The voiced/voiceless consonant pairs—that is, the letters that are apt to change from one to another—are т/д, п/б, and к/г1. This is important because sometimes, suffixes can be changed on the basis of the last letter in the word, or they can at times change the last letter from a voiceless to a voiced consonant. Generally, if a suffix begins with consonant, it will change to match the type of consonant at the end of the word to which it is being added. So if a suffix begins with a д (which is a voiced consonant), and it is being added to a word that ends in a п (which is a voiceless consonant), then the voiced д will become a voiceless т.

Also, if a word ends in a voiceless consonant, and a suffix that begins with a vowel is added to it, then the last consonant of the word is changed to a voiced consonant. So in the case of the word китеп (book), if you wish to add the first person possessive suffix (in this case, “-им ”) so as to say “my book,” it will come out “китебим.”

If this explanation is confusing, it may be better to leave it behind. If you hear the language spoken a little bit, you'll catch on.

Suffixes and Vowel Harmony[edit | edit source]

Kyrgyz is an agglutinative language, which means that most grammatical meanings are communicated with suffixes. These can pile up at the end of a word or root. This can get a bit confusing at first. However, Kyrgyz is a wonderfully regular language, and once its logic is understood, it presents few of sorts of difficulties that tyrannize learners of Russian or German.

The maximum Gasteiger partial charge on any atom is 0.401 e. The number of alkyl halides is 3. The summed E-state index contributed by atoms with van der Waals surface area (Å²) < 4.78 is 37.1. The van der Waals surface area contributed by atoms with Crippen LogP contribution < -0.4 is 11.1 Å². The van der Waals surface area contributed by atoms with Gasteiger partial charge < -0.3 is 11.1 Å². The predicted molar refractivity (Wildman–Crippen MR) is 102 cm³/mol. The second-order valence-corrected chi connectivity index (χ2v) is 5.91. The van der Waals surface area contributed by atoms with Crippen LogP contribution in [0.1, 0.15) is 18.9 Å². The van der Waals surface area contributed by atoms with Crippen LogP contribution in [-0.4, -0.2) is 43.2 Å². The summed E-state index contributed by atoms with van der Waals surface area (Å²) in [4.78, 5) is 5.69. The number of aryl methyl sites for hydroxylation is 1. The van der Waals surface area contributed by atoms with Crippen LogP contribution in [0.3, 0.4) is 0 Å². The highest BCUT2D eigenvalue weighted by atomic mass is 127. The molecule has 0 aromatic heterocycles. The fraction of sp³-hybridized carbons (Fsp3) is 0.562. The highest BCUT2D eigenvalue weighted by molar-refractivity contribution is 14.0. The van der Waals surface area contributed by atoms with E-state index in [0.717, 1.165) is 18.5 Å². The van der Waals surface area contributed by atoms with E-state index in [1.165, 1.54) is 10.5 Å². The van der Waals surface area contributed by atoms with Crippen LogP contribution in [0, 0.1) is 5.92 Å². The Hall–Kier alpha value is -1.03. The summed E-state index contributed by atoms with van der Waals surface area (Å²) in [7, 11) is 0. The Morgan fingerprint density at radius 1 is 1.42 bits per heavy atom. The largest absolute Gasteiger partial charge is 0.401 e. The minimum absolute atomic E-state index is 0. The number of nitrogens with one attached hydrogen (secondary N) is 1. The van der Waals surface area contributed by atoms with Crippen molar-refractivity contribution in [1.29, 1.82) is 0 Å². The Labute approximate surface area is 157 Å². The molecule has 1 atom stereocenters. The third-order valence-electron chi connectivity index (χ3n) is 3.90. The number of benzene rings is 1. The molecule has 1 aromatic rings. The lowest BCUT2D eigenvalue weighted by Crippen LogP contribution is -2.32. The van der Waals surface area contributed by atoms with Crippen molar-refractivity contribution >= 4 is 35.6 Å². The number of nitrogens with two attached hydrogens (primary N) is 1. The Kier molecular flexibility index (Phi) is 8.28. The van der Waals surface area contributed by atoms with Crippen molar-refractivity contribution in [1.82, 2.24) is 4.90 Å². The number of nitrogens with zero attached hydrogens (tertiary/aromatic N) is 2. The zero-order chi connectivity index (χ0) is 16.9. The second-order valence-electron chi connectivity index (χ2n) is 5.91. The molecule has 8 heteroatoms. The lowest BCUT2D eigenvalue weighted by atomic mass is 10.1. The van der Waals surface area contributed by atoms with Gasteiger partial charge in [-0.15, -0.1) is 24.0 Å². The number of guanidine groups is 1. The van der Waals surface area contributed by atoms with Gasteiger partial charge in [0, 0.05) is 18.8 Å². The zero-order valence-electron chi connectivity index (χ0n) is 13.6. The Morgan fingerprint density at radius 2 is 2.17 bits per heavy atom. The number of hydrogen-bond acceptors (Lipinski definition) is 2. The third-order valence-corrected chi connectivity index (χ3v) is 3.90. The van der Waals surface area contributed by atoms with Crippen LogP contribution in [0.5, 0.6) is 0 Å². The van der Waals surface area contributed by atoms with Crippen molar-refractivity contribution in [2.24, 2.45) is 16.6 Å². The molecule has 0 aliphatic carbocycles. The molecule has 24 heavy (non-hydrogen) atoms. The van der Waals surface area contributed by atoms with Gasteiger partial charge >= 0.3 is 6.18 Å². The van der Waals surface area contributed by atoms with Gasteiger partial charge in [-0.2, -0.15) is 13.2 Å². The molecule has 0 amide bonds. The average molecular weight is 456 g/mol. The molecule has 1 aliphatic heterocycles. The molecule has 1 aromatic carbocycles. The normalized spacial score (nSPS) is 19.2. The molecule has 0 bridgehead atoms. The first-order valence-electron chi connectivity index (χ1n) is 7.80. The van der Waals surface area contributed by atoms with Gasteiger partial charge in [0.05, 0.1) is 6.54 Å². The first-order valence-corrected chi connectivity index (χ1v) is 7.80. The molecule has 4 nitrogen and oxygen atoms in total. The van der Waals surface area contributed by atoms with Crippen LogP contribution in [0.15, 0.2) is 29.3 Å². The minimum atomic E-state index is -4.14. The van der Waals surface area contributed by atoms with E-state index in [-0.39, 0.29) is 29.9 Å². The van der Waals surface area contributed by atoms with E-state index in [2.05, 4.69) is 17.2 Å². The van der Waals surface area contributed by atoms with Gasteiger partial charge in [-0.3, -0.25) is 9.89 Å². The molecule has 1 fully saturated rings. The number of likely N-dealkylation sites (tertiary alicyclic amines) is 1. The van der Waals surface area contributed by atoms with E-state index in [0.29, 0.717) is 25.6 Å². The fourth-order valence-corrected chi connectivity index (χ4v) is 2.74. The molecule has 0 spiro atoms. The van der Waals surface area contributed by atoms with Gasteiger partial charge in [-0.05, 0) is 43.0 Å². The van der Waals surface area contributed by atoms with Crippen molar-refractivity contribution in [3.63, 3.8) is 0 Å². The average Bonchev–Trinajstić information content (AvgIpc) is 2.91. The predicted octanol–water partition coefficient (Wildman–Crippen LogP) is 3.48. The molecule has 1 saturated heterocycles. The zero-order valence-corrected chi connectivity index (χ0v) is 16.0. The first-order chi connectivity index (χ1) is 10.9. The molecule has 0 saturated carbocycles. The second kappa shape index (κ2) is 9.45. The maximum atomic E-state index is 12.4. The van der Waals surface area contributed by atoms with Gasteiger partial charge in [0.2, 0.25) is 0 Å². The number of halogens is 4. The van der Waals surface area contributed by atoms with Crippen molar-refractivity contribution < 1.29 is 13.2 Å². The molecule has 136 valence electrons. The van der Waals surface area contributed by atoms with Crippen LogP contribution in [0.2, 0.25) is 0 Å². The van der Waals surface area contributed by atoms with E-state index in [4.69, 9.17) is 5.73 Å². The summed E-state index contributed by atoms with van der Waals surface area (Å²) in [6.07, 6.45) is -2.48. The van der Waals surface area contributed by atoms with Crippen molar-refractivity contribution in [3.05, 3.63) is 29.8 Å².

Suffixes can look a little different from word to word, because the vowels in them will change depending the last vowel in the word itself. These changes work according to rules called "vowel harmony."

Vowel Harmony[edit | edit source]

The family of Turkic languages (to which Kyrgyz belongs) experiences a phenomenon known as “vowel harmony.” That means that the vowels in a suffix are determined according to the last vowel in the word to which they are being added.

Kyrgyz vowels are linked together in pairs, of which one is a “left” vowel and one is a “right” vowel. If a suffix needs a left vowel, then it takes the left vowel that corresponds to the last vowel in the stem.

Here are the pairs:

How it works: “from America” is rendered “Америкадан," whereas “from Boston” is "Бостондон." In the first example, the idea of “from” is expressed with the suffix “-дан”, while in the second it becomes “-дон.” The form for this suffix (the “ablative“) is “-д←н,” meaning that the vowel between the д and the н is going to be the “left vowel” of the last vowel of the word to which the suffix is being added.

The last vowel in “Бостон” is “о,” and since the ablative suffix requires a left vowel, it takes the left vowel of the pair “о-у”: Hence, "Бостондон." By the same logic, “from Helsinki” is “Хелсинкиден”—The last vowel is ‘и', and so here the ablative suffix uses the left vowel of the pair “е-и.”

EXCEPTION: As indicated by the diagram above,although the right vowel for “о”is“у”, the left vowel for “y” is “a.” So, the ablative for окуучу (“student”) is окуучудан, not окуучудон.* This rule, like everything else to do with vowel harmony, is actually much more easily used and mastered than it may seem at first.